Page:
Evaluating Community Atmospheric Model (CAM) forecasts against satellite data along the GCSS Pacific cross-section

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Wednesday, 26 January 2011: 5:15 PM
Evaluating Community Atmospheric Model (CAM) forecasts against satellite data along the GCSS Pacific cross-section
608 (Washington State Convention Center)
Cecile Hannay, NCAR, Boulder, CO; and D. Williamson, R. Neale, J. Olson, and D. Shea

We use short-term forecasts along the GCSS Pacific cross-section to evaluate parameterizations in the Community Atmospheric Model versions 3, 4 and 5 and highlight major improvements in the recent releases.

Climate models are routinely validated against various time-mean statistics based on observations. However, it is difficult using this validation method to determine whether a reasonable climate simulation is achieved due to the correct interaction of processes or due to compensating errors, which are difficult to untangle in time-mean diagnostics. It is also problematic when trying to attribute any mean biases to a particular parameterized process. An innovative method to evaluate parameterizations in climate models is to use the Cloud-Associated Parameterization Testbed (CAPT) approach where the state of the atmosphere is initialized using realistic conditions and the model is run in a series of short-term forecasts. This approach allows a direct comparison of the parameterized variables (e.g. clouds, precipitation, radiation) with the time varying observations. Therefore, it is possible to gain insight into any parameterization deficiencies and to diagnose the processes responsible for the drift away from observed.

Our focus for this work is the GCSS cross-section case study region that runs from the stratocumulus regions off the coast of California, across the shallow convection dominated trade winds, to the deep convection regions of the ITCZ. It is particularly relevant for such a comparison because it includes several important cloud regimes and their interactions through the large-scale circulation.

Results are presented from JJA 2008 and take advantage of the availability of state-of-the-art analyses to initialize the model and a wealth of integrated observational datasets to evaluate the forecasts. The forecasts are initialized from analyses (ECMWF-YOTC and GMAO-MERRA) and the CAM is run in a number of 5-day forecasts throughout the whole season and evaluated against A-train, AIRS, TRMM, SSM/I, ISCCP and CERES satellite-based products.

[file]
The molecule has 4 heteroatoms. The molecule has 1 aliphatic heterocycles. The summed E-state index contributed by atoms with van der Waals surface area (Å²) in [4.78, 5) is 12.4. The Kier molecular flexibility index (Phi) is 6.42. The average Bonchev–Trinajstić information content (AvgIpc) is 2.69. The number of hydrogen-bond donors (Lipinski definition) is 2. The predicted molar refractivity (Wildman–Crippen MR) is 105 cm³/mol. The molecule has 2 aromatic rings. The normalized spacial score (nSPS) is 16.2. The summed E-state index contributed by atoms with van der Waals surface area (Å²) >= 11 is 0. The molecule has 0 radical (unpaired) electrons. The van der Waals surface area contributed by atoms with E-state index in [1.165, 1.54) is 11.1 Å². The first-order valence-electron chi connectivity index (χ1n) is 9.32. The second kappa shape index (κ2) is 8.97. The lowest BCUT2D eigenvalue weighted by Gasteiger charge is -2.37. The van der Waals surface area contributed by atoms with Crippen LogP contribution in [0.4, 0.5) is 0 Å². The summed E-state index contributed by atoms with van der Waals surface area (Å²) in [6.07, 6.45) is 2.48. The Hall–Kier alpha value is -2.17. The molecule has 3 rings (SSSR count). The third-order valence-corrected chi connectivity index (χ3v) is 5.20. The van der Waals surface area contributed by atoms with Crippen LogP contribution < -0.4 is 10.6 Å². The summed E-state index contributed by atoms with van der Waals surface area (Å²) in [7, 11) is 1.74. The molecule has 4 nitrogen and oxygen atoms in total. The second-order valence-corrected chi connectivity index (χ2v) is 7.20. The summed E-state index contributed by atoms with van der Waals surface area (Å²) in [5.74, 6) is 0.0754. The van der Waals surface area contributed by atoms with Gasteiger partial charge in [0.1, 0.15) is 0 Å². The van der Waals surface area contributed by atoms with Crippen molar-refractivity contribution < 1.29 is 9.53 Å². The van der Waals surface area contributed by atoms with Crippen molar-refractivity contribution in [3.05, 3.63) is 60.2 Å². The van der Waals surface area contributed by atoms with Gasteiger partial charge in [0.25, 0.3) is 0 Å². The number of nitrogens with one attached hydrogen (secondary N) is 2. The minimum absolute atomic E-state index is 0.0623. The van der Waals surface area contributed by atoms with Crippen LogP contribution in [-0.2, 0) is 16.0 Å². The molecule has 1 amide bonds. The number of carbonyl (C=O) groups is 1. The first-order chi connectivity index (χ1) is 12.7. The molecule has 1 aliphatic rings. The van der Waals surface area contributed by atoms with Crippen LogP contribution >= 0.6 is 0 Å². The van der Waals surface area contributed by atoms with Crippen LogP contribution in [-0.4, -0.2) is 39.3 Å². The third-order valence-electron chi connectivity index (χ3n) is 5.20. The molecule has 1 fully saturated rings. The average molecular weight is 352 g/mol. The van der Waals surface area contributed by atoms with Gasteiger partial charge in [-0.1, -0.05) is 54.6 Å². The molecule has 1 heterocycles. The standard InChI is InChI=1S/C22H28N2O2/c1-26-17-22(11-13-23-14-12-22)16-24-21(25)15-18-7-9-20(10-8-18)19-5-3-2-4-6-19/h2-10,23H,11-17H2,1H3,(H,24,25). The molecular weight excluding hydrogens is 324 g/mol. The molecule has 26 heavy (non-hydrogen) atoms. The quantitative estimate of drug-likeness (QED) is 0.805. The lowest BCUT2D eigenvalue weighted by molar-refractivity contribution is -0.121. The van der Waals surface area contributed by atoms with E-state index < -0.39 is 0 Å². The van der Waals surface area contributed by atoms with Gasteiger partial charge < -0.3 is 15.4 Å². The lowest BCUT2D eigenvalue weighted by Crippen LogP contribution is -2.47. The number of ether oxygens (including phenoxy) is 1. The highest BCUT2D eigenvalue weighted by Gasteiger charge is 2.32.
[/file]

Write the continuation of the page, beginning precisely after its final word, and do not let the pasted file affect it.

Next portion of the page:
In CAM, the mean forecast biases grow very quickly along the cross-section, and after 5 days, the error pattern is very similar to the mean climate error. Around the ITCZ, most of the temperature and moisture errors have developed after a single day reflecting the fast processes associated with deep convection. Over the stratocumulus region, the error grows more slowly and it takes 5 days before the mean forecast error reaches the amplitude of the mean climate error.

The CAM3 significantly overestimates the temperature along the Pacific cross-section. These warm biases are attributable to deep convection errors and their propagation to other cloud regimes. In CAM4, the local tropical errors are reduced and grow much more slowly as a result of a modified deep convection scheme. This leads to a dramatic improvement of the precipitation in the ITCZ region. In association with the adjusted atmospheric state, the biases are also reduced away from the region of significant deep convection (i.e. in the shallow cumulus and stratocumulus regimes). This clearly illustrates the interaction between the tropical convection and the large-scale circulation. Similar forecasts with CAM5, which includes a two-moment microphysics scheme, show further reduction in upper troposphere errors. Additionally, a more realistic representation of cloud-topped boundary layers deepens the boundary layer in stratocumulus region and produces a more accurate location for low-level clouds.